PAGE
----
Nairobi county woman representative Hon. Esther Passaris has bemoaned various challenges witnessed during Tuesday’s voting exercise and expressed dissatisfaction with the failure to use manual registers on election day. She was addressing the media at the Dagoretti North constituency tallying centre. Hon. Passaris said most voters who turned out for the exercise did not cast their votes due to the challenges with the Kenya Integrated Election Management (KIEMS) kit. She stated that despite this challenge, which also led to some polling stations starting voting exercises late, polling stations were closed at 5 pm without compensating for time lost.
“If a polling station is delayed by three hours and you don’t add the number of hours lost on that particular stream, then you are not giving an ample chance,” she said.
Timing was not the only problem experienced as most voters, especially the elderly ones, had challenges beng identified by the KIEMS kit. For example, the voting exercise stopped for about 35 minutes in Kawangware primary school polling center, stream six, after the KIEMS kit raised the alarm after failing to identify a 50-year-old man who identified himself only as Kiribati.
“I entered the polling station, and my first finger failed to identify me. The officer then told me to sit down. A few minutes later, she called me for the second time. My finger failed to recognize me again, then I was requested to give my other finger, which showed that I had voted, “said an aggrieved Kiribati on Tuesday at Kawangware primary school polling center.
The Kawangware resident revealed that he had arrived at the polling centre around mid-morning spent almost five hours queuing to exercise his democratic right. He expressed his frustration at being denied a chance to vote despite the fact that he did not have indelible ink on his finger to show he had voted as the kit claimed.
“That thing has pained me because I have not voted. I am honest that I have not voted. I am not a child. I have not liked how I have been handled, and I don’t know how it happened that I’m told I have voted, yet I have not, “he complained.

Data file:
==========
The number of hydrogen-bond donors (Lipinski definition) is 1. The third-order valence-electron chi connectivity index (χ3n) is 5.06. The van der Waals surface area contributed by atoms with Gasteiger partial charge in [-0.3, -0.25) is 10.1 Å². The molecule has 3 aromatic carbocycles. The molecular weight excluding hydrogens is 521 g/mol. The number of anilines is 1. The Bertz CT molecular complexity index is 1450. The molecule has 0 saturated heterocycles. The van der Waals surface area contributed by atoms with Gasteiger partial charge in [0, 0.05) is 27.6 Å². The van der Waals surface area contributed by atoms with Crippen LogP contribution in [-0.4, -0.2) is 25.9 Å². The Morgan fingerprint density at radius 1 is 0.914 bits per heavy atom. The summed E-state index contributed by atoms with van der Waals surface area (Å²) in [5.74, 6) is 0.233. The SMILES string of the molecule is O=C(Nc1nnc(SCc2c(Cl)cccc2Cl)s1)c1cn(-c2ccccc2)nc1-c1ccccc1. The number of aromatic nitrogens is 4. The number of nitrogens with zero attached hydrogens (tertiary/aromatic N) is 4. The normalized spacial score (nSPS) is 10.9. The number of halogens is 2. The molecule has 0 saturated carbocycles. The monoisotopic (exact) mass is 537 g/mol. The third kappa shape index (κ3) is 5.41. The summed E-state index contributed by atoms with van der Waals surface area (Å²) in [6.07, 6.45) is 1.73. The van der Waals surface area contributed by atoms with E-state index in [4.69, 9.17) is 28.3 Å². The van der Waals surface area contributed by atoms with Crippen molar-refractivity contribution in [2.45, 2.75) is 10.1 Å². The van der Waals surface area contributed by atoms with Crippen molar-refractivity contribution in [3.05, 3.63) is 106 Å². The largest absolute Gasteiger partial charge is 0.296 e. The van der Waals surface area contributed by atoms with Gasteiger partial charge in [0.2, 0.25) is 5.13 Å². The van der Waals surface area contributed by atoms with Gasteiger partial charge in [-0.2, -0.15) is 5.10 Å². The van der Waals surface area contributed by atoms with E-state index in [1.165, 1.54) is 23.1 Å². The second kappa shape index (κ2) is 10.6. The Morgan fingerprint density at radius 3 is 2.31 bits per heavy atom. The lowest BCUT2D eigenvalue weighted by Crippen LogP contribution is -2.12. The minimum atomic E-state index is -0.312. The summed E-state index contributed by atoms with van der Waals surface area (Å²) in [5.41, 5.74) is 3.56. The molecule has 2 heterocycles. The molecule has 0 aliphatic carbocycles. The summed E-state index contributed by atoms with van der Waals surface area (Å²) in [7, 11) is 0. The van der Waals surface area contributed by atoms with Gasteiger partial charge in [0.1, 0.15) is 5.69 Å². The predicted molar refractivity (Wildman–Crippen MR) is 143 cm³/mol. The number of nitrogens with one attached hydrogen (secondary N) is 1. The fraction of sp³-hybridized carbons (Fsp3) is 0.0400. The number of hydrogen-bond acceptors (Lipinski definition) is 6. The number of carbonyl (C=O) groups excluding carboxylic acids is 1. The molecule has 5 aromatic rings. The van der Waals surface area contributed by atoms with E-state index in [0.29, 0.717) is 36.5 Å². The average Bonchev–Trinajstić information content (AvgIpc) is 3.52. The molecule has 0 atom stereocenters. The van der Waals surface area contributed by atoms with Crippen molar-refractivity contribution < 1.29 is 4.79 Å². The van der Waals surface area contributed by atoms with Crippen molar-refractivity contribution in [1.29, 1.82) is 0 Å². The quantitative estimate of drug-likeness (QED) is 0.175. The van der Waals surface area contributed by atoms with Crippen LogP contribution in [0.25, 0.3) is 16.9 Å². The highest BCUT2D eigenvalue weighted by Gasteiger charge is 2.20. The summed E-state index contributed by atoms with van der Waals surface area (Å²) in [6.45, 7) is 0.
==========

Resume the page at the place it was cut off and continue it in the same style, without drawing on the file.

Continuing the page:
IEBC commissioner Justus Nyang’aya confirmed that out of 46,229 KIEMS kits, the commission received and addressed cases of about 200 that had failures.
“Technology is prone to breakdowns, and when they do, we have an alternative way to address that which we have already done,” he stated.
Apart from the KIEMS kit challenges, some voters could not identify their polling stations upon arrival at their respective voting centers. The confusion was experienced by voters who could not access the digital IEBC verification portal online or those who did not know they could do so by sending short messages with their identification numbers and date of birth. Hon. Passaris said even the lists of voters that IEBC pinned on the walls at various polling centers did not help.
“IEBC tried to educate us and gave us verifying links. The problem is that people did not follow that, “she noted.
Hon. Passaris also urged the IEBC to adopt digital voting and counting in the future noting that the current manual counting process was proving tedious and was a threat to the environment.
“I wish we could go digital completely because all these long ballot papers are trees that have been cut down to prepare them. The six papers are confusing voters because some are very long. We must stop using plastic to make ballot boxes,” said Passaris. She also noted that the process was tasking for those IEBC staff, observes, journalists and the various party agents who sent days camping in the various tallying centres.
“In the future, should we continue with the manual counting of results, then we will be forced to reduce the number of voters per polling center to about 300 because this is a very long time, and these people are not able to go sleep, eat, and shower,” she said.
Despite the challenges experienced and the long wait, Hon. Passaris has urged Kenyans to be patient with the counting of votes. This comes in the wake of confusion among Kenyans as different media houses display different results. Hon. Passaris said the results media houses display are a percentage of the cast votes adding that according to a 2017 court order IEBC would have to verify digital and manual results before officially announcing the final results.
Last evening, the Media Council of Kenya (MCK) sent out a press statement to remind Kenyans that the IEBC will declare the final results of the elections.
“The Media Council of Kenya has noted growing concerns over media houses’ different election results. The council confirms that the results being projected are all from the IEBC. However, the sequencing by different media houses is from different voting areas, “reads a press statement dated August 10th, 2022, signed by the CEO and secretary of the MCK, David Omwoyo.